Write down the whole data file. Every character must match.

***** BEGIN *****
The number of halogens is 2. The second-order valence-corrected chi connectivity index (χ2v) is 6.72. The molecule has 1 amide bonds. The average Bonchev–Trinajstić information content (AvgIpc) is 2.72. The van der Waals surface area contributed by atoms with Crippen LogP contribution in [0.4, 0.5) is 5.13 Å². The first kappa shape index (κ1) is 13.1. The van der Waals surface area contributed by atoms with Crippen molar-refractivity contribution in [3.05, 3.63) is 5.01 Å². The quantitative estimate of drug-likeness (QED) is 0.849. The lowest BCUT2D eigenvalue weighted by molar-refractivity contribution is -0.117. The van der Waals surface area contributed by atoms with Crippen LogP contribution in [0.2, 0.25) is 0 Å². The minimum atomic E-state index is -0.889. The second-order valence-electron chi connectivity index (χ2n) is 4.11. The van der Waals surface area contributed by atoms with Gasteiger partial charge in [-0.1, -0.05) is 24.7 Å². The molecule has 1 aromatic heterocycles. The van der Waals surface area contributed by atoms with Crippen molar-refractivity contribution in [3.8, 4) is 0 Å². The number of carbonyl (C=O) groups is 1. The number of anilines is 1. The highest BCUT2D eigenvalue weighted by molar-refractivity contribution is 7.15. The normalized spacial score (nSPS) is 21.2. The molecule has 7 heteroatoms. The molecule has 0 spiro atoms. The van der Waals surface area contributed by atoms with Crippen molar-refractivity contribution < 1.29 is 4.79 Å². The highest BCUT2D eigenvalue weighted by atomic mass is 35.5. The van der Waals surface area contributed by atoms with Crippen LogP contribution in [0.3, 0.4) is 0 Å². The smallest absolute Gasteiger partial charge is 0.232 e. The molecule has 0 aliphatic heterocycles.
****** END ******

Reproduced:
The number of halogens is 2. The second-order valence-corrected chi connectivity index (χ2v) is 6.72. The molecule has 1 amide bonds. The average Bonchev–Trinajstić information content (AvgIpc) is 2.72. The van der Waals surface area contributed by atoms with Crippen LogP contribution in [0.4, 0.5) is 5.13 Å². The first kappa shape index (κ1) is 13.1. The van der Waals surface area contributed by atoms with Crippen molar-refractivity contribution in [3.05, 3.63) is 5.01 Å². The quantitative estimate of drug-likeness (QED) is 0.849. The lowest BCUT2D eigenvalue weighted by molar-refractivity contribution is -0.117. The van der Waals surface area contributed by atoms with Crippen LogP contribution in [0.2, 0.25) is 0 Å². The minimum atomic E-state index is -0.889. The second-order valence-electron chi connectivity index (χ2n) is 4.11. The van der Waals surface area contributed by atoms with Gasteiger partial charge in [-0.1, -0.05) is 24.7 Å². The molecule has 1 aromatic heterocycles. The van der Waals surface area contributed by atoms with Crippen molar-refractivity contribution in [3.8, 4) is 0 Å². The number of carbonyl (C=O) groups is 1. The number of anilines is 1. The highest BCUT2D eigenvalue weighted by molar-refractivity contribution is 7.15. The normalized spacial score (nSPS) is 21.2. The molecule has 7 heteroatoms. The molecule has 0 spiro atoms. The van der Waals surface area contributed by atoms with Crippen molar-refractivity contribution < 1.29 is 4.79 Å². The highest BCUT2D eigenvalue weighted by atomic mass is 35.5. The van der Waals surface area contributed by atoms with Crippen LogP contribution in [0.3, 0.4) is 0 Å². The smallest absolute Gasteiger partial charge is 0.232 e. The molecule has 0 aliphatic heterocycles.